Foreign bought and sold

Sponsor

Centre for Metropolitan History

Publication

Author

W. H. and H. C. Overall (editors)

Year published

1878

Supporting documents

Pages

144-145

Citation Show another format:

'Foreign bought and sold', Analytical index to the series of records known as the Remembrancia: 1579-1664 (1878), pp. 144-145. URL: http://www.british-history.ac.uk/report.aspx?compid=59932 Date accessed: 30 July 2014.


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Foreign Bought And Sold.

I. 14. Letter from the Lords of the Council to the Lord Mayor, Aldermen, and Recorder, directing that certain bales of books belonging to the Brickmans, (fn. 1) , and other foreign stationers, which had been delivered to the carrier of Cambridge, to be conveyed to the Universities there, and had been seized, upon the pretence that the same were foreign bought and sold, and so forfeited by the Charter of the City, should be given up to the said stationers, to be conveyed to their destination. The Council had been creditably informed that the like trade had been carried on for the space of eighty years and upwards, and had never hitherto been hindered. They desired, for their information, particulars of the City's right in respect thereof.
29th May, 1579.

I. 15. Letter from the Lord Mayor to the Lords of the Council, in reply, disclaiming, on the part of the City and of the Wardens of the Stationers' Company, that the books referred to had been seized (fn. 2) by their cognizance or direction; certain mean men of the Company, relying upon the liberties of the City and certain Statutes, had made the seizure. Order had, however, been taken for their restoration. The Stationers furthers said, that though it was against the liberties of the City, yet in favour of learning and the Universities they had never denied to any learned man or student or others, to buy books of strangers for their use, whereby the Citizens lost the retail. But this case of the Chapmen of Cambridge buying their books of the Bricquemen and Frenchmen to sell again did not benefit the students or the Universities, the same books being carried by the Citizens to the Universities, and sold cheaper; it only profited a few of the townsmen of Oxford and Cambridge. He begged that the poor Stationers might be heard by the Council, and relieved.
The last day of May, 1579.

I. 29. Letter from the Lords of the Council to the Lord Mayor Aldermen, and Recorder, complaining of the seizure of books intended for the Universities, and calling attention to the Order made upon the same subject last year, and further directing that the said books should be at once restored.
27th May, 1580.

I. 124. Letter from the Lord Mayor to the Vice-Chancellor and the heads of the University of Cambridge, respecting the difference between the City and certain booksellers of Cambridge, and stating that Mr. Norton had been appointed by the City to treat with them touching the whole matter.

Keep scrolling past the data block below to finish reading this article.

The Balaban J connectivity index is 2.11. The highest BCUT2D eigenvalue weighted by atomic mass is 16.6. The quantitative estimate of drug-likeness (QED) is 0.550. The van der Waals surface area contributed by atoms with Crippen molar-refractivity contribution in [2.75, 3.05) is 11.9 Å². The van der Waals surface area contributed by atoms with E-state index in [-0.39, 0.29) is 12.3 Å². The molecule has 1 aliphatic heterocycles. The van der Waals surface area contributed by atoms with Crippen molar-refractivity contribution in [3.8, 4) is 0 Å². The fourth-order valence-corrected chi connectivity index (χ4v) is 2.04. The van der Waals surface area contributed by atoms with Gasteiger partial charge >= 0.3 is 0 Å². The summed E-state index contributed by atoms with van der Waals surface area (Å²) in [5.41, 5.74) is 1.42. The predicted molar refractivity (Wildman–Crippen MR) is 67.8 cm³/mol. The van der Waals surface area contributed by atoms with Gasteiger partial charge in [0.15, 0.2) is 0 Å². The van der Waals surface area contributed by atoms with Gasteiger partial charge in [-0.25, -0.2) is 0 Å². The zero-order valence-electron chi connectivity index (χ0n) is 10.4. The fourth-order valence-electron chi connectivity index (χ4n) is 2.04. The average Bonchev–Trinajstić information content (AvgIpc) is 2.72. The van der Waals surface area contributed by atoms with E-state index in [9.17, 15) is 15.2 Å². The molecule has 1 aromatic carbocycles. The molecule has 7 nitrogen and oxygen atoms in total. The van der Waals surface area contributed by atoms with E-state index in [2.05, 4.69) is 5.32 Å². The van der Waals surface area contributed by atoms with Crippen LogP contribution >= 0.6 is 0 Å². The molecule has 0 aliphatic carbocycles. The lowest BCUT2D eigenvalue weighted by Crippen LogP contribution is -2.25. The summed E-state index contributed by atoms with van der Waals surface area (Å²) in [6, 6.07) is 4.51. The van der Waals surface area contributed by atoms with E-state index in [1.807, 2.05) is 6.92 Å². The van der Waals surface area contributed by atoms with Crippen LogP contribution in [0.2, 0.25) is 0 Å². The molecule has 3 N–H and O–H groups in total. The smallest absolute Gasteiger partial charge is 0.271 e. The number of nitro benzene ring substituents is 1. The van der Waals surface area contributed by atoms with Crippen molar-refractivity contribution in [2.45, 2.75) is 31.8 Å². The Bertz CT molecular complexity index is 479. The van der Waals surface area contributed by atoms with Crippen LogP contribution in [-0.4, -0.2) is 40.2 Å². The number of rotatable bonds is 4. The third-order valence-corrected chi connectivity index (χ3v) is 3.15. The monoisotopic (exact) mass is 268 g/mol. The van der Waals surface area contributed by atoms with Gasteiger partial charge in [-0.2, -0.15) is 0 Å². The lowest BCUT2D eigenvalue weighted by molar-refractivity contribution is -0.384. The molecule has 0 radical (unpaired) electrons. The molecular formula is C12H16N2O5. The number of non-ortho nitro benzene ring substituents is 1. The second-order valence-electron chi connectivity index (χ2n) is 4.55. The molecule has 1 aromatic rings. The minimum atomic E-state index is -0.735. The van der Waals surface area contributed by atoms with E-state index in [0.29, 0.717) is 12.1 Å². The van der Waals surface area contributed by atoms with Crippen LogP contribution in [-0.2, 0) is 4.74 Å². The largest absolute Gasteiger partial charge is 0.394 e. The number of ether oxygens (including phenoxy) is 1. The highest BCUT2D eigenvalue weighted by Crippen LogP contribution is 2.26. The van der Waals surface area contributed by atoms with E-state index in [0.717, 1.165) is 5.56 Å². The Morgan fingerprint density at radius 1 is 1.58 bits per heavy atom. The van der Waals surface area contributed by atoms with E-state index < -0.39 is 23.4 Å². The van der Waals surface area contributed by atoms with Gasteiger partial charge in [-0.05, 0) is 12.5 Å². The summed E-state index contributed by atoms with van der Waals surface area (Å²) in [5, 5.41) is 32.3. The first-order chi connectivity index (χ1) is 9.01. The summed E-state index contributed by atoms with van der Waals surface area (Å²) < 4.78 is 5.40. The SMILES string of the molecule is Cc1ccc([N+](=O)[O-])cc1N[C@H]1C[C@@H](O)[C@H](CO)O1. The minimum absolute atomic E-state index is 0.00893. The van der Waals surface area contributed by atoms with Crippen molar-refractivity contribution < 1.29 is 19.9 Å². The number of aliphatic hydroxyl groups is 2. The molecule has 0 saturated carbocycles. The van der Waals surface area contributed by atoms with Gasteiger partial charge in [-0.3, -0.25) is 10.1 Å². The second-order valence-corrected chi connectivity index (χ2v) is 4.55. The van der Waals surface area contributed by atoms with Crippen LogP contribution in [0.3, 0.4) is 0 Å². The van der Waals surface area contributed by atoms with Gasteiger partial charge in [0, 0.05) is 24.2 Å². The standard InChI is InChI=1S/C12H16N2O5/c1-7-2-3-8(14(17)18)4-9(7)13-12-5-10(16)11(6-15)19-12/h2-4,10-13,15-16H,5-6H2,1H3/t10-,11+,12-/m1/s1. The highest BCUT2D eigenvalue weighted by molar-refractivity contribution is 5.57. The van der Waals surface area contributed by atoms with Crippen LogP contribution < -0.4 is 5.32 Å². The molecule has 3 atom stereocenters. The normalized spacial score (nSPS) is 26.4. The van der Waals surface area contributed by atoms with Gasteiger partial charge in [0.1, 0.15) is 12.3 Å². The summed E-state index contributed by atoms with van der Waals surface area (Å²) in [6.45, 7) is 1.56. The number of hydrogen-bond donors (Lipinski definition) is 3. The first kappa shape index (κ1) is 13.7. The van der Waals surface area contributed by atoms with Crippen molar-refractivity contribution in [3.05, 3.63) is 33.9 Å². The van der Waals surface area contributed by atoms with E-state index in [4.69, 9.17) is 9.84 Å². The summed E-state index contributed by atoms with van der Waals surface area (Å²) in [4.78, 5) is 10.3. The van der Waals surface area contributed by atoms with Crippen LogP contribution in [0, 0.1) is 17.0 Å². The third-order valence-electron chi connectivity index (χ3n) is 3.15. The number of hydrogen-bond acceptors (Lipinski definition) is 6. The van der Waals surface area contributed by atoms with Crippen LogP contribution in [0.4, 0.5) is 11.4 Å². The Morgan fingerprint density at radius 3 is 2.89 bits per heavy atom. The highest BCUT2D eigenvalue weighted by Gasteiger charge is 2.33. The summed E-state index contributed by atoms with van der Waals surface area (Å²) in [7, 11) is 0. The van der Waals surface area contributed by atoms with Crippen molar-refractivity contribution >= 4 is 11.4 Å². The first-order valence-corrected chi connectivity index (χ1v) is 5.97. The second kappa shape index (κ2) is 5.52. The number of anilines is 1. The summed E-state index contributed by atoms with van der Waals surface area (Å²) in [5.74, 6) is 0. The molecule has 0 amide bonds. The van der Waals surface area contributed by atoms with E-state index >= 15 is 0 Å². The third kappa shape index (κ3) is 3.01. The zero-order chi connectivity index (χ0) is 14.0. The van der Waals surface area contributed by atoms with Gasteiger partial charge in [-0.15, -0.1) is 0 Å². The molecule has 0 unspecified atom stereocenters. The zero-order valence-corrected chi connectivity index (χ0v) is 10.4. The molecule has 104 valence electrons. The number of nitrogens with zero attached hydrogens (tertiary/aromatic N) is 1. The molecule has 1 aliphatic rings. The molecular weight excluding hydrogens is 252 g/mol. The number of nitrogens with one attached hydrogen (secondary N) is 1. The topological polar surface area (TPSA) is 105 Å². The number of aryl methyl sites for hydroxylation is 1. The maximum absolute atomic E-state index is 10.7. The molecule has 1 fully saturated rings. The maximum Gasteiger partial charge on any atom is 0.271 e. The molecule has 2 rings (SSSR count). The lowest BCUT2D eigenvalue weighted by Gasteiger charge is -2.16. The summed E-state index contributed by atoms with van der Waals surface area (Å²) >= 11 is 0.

7th August, 1580.

II. 125. Letter from the Vice-Chancellor, John Hatcher, (fn. 3) to the Lord Mayor and Aldermen, in reply, expressing an anxious desire that a conference might be had, and a settlement made of the matter.
9th September, 1580.

II. 247. Letter from the Lord Mayor to the Lord Treasurer (the Earl of Dorset), acknowledging the receipt of his letter requesting information concerning certain strangers' goods seized upon as foreign bought and foreign sold, and informing him that, after calling before him the complainants, he was of opinion that the poor man (fn. 4) had been drawn into the transaction. He recommended that no further steps should be taken.
20th October, 1604.

Footnotes

1 Francis Bryckman, an honest merchant who kept a shop in St. Paul's Churchyard, published 'Lyndewode's Provinciale' in 1525; it was printed for him at Antwerp. See 'Archæologia,' vol. xxxiv. p. 429.
2 From the following decree of the Star Chamber, it will be seen that the Company had the power to search and seize all doubtful books:—
"A decree of Starre-Chamber for the reformation of divers disorders in printing and uttering of books. June 29th, 1566.
"Whoever prints anything against any injunction or ordinance set forth by the Queen's authority shall be imprisoned and thenceforth never use the 'feat' of Printing. The Wardens of the Stationers' Company to search Printing-houses, and to open and view all packs, dryfats, maunds, and other things wherein books may be contained, and to sell them."
In Arber's Transcript of the Registers of the Stationers' Company, vol. i. folio 76 B, is the following entry:—"Recevyd for[i.e. by the sale of] serten bokes in frynshe and Englesshe, which was taken goynge hawkynge aboute the stretes, which ys contrary to the orders of the Cytie of London, iiijs iiijd."
3 Of St. John's College; B.A., 1531–2; M.A., 1542. Was afterwards Regins Professor of Physic. He was elected Vice-Chancellor of the University November, 1579, for the year then ensuing. He purchased the site of the dissolved House of the Augustine Friars in Cambridge in 1545, where he died in 1586–7. He held considerable property in Lincolnshire.
4 No name mentioned.


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